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Home » News » The Buyer’s Due Diligence Process – Part I

The Buyer’s Due Diligence Process – Part I

This is part one of a two part series on the buyer’s due diligence process that is necessary for a buyer to follow in determining the viability of purchasing a restaurant, bar and/or club business.

Typically, the buyer has somewhere between 10 and 20 calendar days from the time the asset purchase contract is accepted to complete his due diligence. The due diligence includes the items indicated below:


  • Physical Inspections – The buyer should hire a general contractor or building inspector who is capable of evaluating all the mechanical systems—plumbing, refrigeration, electrical and heating, ventilating and air conditioning—to make sure they are working correctly, and have a reasonable life remaining. Additionally, all the equipment and fixtures should be inspected to make sure they are in good working condition. The recommended procedure is that, upon the initial inspection of the equipment and fixtures, the buyer and seller walk through the business and check off all the equipment to make sure it is there. This list is prepared by the seller immediately after listing the business for sale, and the equipment list is signed by both buyer and seller at the time the purchase contract is executed. The equipment list is also signed again by both buyer and seller after the final walk thru is completed by the parties, immediately before the close of escrow.
  • Health Department Inspection – In most counties in California, before a business license is issued to a new owner, a change-of-ownership health department inspection must be signed off by the county health inspector. This means that before the sale is completed, the health department does an inspection for a change of ownership, and this has higher standards than a routine health department inspection that was done periodically while he was operating the business. On a change-of-ownership health department inspection, the inspector will call out all items that are now required as a result of code-upgrade changes and are typically required for a change of ownership—such as three compartment sinks, mop sinks, hand sinks, special floor drains; all surfaces including walls, floors and ceilings must be smooth and washable, etc. It is usually the buyer’s responsibility to pay for the inspection report, which is a couple hundred dollars, and it is the seller’s responsibility to clear all these items before the close of escrow. If the seller does not want to clear these items, usually the price is adjusted downward accordingly for an “as-is” sale, making the buyer responsible for these changes. If the buyer plans to undertake a major remodeling of the business after the close of escrow, then the health department inspection is not that meaningful. The buyer’s remodeling plans will have to be approved by the health department.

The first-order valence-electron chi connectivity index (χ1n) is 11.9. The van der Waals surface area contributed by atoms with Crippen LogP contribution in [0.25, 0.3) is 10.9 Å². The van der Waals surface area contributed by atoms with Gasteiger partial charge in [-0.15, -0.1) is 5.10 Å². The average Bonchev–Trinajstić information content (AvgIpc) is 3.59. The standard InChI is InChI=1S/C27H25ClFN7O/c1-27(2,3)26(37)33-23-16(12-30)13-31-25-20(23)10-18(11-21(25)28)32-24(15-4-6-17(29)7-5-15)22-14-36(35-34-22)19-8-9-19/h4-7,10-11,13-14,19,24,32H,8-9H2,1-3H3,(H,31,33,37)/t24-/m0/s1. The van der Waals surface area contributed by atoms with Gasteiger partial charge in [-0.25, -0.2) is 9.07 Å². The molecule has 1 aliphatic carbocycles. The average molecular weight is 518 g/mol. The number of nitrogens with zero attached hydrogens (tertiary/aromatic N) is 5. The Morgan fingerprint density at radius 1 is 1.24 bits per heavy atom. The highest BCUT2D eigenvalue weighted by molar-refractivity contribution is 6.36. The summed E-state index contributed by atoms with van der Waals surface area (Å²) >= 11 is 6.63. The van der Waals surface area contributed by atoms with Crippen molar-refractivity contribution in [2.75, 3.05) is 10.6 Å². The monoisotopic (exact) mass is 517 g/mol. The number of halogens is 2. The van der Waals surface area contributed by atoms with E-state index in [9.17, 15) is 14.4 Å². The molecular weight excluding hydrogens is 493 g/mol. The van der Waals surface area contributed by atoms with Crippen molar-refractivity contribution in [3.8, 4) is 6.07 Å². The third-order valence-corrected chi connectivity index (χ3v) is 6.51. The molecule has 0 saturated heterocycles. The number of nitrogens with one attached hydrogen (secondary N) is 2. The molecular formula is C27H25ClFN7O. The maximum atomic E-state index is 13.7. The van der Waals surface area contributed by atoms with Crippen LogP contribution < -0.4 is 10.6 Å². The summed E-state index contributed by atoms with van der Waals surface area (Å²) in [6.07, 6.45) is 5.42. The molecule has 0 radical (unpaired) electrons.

• Fire Department Inspection – If you have a type 1 hood (a hood system for a full kitchen with open flame cooking), you need to have a fire suppression system built into the hood system. If a fire occurs over the cooking area, the fire suppression system will activate, and hopefully extinguish the fire.
    • All of the fire extinguishers need to be checked and filled regularly.
    • You must have proper egress and ingress areas for customers and employees.
    • The duct system which connects between the hood and roof needs to be cleaned out quarterly by a professional hood-cleaning company.
    • Your electrical system must be up to code, and have the proper electrical work completed throughout, including updated circuit breaker systems. American Disabilities Act (ADA) – This is the Federal law set up to assure that you have the proper facilities for disabled customers. Such areas as entry ways, front doors, restrooms, parking spaces, table heights, and seating areas must be properly adjusted to accommodate disabled customers. If you are buying an existing restaurant which does not accommodate disabled customers, you need to check with the local building and planning department to see what the requirements are to comply with ADA. In some cases, you may be grandfathered in, which means that as long as you don’t make any major changes to the restaurant, the existing conditions will be acceptable. However, it is best to update your business to accommodate disabled customers, as society is becoming more conscious about incorporating the disabled, and you want to minimize any exposure to possible litigation for non-compliance.
  • Other Areas to Inspect – If you have a NNN lease, it means you are usually responsible for taking care of the entire building, rather than just the foundation and side walls. It is likely that you are then possibly responsible for maintenance of the roof, parking lot, and other parts of the building. Therefore, make sure you have the roof inspected by a roofing company, the parking lot inspected by a paving company, etc., so you know the condition of these areas, and won’t have any surprises after you close escrow. If work is needed, make sure the work is done before the close of escrow, or that you receive the proper credits from the seller towards the purchase price to cover this corrective work.

Restaurant Realty works closely with its clients throughout the due diligence process to assure that all of the above items are reviewed.